Perceptual simulation in developing language comprehension
We tested an embodied account of language proposing that comprehenders create perceptual simulations of the events they hear and read about. In Experiment 1, children (ages 7-13. years) performed a picture verification task. Each picture was preceded by a prerecorded spoken sentence describing an entity whose shape or orientation matched or mismatched the depicted object. Responses were faster for matching pictures, suggesting that participants had formed perceptual-like situation models of the sentences. The advantage for matching pictures did not increase with age. Experiment 2 extended these findings to the domain of written language. Participants (ages 7-10. years) of high and low word reading ability verified pictures after reading sentences aloud. The results suggest that even when reading is effortful, children construct a perceptual simulation of the described events. We propose that perceptual simulation plays a more central role in developing language comprehension than was previously thought.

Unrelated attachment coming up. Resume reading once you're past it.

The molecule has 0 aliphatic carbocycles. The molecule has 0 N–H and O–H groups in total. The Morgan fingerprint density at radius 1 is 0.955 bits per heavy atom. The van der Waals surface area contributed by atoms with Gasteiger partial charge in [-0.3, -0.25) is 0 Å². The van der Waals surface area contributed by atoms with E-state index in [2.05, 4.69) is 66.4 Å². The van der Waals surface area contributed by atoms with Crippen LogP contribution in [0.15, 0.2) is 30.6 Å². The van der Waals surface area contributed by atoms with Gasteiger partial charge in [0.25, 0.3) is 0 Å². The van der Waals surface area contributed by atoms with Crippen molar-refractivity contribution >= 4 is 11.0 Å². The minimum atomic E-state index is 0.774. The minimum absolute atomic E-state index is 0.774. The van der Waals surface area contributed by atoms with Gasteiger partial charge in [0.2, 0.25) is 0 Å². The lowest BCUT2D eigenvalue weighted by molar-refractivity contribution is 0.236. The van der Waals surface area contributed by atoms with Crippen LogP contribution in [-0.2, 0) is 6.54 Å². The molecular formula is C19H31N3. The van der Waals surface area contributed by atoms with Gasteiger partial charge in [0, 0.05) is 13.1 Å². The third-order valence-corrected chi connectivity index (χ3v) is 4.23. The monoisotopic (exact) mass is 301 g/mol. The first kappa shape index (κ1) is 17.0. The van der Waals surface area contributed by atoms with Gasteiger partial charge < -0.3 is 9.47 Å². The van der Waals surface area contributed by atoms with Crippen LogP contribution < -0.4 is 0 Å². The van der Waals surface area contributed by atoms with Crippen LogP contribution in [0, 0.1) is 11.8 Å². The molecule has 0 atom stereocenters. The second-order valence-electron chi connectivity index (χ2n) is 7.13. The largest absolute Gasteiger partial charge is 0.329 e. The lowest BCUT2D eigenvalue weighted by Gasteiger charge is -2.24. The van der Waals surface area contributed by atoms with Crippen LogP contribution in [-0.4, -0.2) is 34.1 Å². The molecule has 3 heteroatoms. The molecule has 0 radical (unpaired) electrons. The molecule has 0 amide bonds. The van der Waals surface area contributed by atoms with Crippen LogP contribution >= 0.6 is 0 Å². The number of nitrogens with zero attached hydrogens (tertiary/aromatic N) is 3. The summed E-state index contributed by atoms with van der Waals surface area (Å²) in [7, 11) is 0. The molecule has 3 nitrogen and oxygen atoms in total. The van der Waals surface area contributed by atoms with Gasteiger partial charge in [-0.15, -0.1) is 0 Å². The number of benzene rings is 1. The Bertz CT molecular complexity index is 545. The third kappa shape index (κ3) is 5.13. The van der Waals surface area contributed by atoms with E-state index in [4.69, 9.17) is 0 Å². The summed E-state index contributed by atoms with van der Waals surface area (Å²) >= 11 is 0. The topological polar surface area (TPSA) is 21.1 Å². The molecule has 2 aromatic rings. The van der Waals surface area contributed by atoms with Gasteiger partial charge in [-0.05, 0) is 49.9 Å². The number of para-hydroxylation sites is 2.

|Keywords||Embodied cognition, Language comprehension, Language development, Perceptual simulation, Reading comprehension, Word reading|
|Persistent URL||dx.doi.org/10.1016/j.jecp.2011.06.009, hdl.handle.net/1765/30912|
Engelen, J.A.A, Bouwmeester, S, de Bruin, A.B.H, & Zwaan, R.A. (2011). Perceptual simulation in developing language comprehension. Journal of Experimental Child Psychology, 110(4), 659–675. doi:10.1016/j.jecp.2011.06.009